International Contest: Contemporary Art Center, Almendres, Évora, Portugal
contest: Arkxsite – Site Visitor Center, International Architecture Competition, 2016
location: Almendres, Évora, Portugal
concept design: Alexandru Crisan, Ana Maria Crisan; collaborators: Ioana Turcanu, Ana Cristian
Intervention: Top of Form
The project aims to reassert the megalithic enclosure of Almendres with a minimal, concealed intervention on the site. The proposed building should be erected on the hill near the historic remnants, incorporating underground all the functional utilities. The designed rooftop continues and integrates the existing slope without major interventions in the vicinities.
The construction consists in an orthogonal geometrical volume clearly defined within the existing environment, an introverted single large object embraced by the surrounding landscape and sunken to follow the natural slope and the landscape silhouette.
The main access corridor marks a spatial continuity between the main historic remains and the building galleries. The axial corridor transposes on the ground the astronomical East-West: continuum pointing to the stars.
The ceiling is a horizontal plane suspended over the encapsulated interior functional disposal units. The rooftop extended over the surrounding vicinity acts like a tectonic table, defining the contemporary interpretation and formulating its iconic identity.
The underground functional disposal layout orientates the major spaces, such as the galleries for exhibitions and the educational space, towards the natural surroundings. The vertical glass wall makes a “meta-physical” transition between the built area and the specific environment, in order to accentuate a sought-after maximal transparency.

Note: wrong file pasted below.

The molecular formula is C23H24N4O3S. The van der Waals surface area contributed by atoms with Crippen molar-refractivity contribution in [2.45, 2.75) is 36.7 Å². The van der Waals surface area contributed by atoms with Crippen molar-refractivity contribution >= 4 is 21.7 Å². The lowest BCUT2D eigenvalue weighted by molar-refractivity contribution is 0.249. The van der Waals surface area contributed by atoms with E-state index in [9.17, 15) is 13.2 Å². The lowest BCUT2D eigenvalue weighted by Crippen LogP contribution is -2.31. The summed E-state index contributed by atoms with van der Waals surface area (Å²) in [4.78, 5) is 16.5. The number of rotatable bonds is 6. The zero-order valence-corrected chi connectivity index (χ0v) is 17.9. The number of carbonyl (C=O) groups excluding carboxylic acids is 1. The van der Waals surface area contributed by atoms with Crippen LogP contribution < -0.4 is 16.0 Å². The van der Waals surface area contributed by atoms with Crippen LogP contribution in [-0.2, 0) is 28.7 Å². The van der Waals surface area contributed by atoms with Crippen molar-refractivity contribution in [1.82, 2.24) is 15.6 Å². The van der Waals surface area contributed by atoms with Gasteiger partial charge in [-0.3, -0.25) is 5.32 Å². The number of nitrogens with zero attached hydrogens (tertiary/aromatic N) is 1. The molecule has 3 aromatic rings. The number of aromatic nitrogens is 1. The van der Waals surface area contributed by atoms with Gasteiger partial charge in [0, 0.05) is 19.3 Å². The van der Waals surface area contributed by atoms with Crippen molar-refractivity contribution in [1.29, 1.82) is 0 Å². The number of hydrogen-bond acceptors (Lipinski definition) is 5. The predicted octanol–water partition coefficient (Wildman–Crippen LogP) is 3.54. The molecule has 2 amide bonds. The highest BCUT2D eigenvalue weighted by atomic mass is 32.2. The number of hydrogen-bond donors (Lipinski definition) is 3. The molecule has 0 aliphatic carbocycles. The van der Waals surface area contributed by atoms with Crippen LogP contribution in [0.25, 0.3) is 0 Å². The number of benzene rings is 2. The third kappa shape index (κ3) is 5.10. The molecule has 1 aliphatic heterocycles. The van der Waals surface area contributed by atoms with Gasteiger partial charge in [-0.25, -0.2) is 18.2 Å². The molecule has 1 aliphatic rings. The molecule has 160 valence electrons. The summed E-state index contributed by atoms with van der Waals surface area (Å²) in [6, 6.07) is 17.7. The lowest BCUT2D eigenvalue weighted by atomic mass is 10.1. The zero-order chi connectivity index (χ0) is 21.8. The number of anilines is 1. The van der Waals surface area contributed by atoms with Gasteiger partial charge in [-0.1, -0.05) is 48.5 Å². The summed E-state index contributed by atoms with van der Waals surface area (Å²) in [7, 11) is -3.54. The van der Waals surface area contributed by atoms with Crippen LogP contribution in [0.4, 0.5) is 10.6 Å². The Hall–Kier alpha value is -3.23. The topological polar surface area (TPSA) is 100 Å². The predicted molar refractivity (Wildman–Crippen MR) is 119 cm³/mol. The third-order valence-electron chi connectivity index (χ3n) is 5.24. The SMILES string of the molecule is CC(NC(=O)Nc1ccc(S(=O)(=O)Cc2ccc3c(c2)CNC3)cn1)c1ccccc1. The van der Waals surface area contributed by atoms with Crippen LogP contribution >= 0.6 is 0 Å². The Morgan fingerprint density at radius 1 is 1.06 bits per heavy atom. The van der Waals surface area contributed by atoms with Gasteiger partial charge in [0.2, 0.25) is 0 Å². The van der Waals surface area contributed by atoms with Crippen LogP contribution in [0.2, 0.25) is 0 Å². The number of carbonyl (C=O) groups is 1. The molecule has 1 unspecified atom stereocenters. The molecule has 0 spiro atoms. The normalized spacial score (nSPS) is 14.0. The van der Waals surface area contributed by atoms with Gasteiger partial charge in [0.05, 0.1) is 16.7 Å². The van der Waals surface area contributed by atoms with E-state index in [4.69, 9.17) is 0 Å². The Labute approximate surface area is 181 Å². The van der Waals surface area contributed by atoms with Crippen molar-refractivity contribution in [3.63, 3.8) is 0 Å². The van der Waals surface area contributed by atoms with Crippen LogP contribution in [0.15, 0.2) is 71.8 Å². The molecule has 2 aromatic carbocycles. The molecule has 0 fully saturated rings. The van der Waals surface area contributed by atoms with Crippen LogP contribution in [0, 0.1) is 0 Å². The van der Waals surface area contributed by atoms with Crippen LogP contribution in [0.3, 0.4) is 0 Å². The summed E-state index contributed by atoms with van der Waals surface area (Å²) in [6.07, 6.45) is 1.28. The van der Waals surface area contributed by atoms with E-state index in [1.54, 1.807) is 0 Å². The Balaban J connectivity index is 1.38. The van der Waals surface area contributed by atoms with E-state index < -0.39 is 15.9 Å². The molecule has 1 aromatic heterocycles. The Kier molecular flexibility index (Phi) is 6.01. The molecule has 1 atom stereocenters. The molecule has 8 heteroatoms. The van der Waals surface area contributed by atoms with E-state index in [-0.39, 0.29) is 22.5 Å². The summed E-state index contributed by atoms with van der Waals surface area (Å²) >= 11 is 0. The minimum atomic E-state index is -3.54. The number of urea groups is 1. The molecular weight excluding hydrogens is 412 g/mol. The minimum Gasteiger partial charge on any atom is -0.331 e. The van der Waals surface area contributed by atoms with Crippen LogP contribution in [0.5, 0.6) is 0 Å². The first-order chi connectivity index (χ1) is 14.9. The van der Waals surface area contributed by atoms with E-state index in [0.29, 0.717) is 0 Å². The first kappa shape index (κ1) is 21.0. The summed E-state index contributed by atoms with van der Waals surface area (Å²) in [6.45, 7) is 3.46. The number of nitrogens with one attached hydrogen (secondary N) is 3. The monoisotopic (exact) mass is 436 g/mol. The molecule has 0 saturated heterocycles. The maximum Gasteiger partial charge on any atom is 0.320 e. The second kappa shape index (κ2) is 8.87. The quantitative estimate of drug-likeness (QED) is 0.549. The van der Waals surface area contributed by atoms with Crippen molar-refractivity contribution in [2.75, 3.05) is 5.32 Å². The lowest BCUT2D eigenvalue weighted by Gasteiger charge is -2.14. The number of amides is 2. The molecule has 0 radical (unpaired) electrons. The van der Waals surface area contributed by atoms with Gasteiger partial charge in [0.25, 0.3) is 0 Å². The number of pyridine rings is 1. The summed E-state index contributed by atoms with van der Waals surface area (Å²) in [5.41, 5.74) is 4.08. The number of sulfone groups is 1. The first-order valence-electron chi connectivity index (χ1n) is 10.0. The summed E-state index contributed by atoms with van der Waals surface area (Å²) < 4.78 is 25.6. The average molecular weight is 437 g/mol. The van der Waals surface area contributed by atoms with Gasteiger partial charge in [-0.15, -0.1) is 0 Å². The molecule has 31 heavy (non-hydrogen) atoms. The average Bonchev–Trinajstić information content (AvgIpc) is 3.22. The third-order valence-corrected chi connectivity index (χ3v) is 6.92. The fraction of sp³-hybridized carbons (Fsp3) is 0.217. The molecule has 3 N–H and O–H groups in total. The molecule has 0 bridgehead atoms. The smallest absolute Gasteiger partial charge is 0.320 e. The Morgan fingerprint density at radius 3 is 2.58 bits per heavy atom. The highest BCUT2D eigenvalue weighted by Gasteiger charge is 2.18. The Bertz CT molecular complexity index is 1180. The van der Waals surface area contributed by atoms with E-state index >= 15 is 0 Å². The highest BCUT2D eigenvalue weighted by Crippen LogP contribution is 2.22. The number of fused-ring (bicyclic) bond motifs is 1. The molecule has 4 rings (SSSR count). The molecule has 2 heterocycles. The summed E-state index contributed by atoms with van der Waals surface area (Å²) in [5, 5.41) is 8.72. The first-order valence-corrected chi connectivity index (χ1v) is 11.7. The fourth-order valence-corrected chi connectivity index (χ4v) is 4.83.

As a reaction to the existing surroundings, the materials used are mainly tectonic, with rough finishes. The materiality of the building is transposed in 3 different tiers: the tectonic heavy stone floors, the glass register opened towards the green vicinities and the rooftop reflecting and projecting the world below.
The ASTRO-GEOMETRY behind Almendres – ENTRAPED ON THE VISITOR CENTER SURFACES
The astro-geometry plays a significant role in understanding the functionality and the cultural aspects behind the stone monument. Besides the lunar significance of Almendres, one particular aspect of the site is that stones face both the sunrise and sunset of the equinoxes, due to the fact that Almendres draws two circles. In this regard, the “unseen geometry”, written in the sky, is redesigned, engraved in the large tectonic plaque that covers the cultural space.
Written signs and written visual language – imprinting: The surface is actually one of the most sensitive parts in understanding the art and geometry of the Almendres, from a human scale point of view. Thus the tectonic design imprinting the surface is to be interpreted in the sense of the mid-relief, bas-relief and alto-relief, in different parts of the centre.
The gallery and the exhibition areas consist in an exposed perimetral wall surface, imprinted in negative mid-relief with the geometrical signs form the sites, accompanied by written explanations, also in Braille.
The horizontal covering plate was considered a support, a map projection of the celestial sky. On the outside, it was imprinted in mid-relief with the movement of the moon and the sun, and in alto-relief, with the moon object and the sun sphere.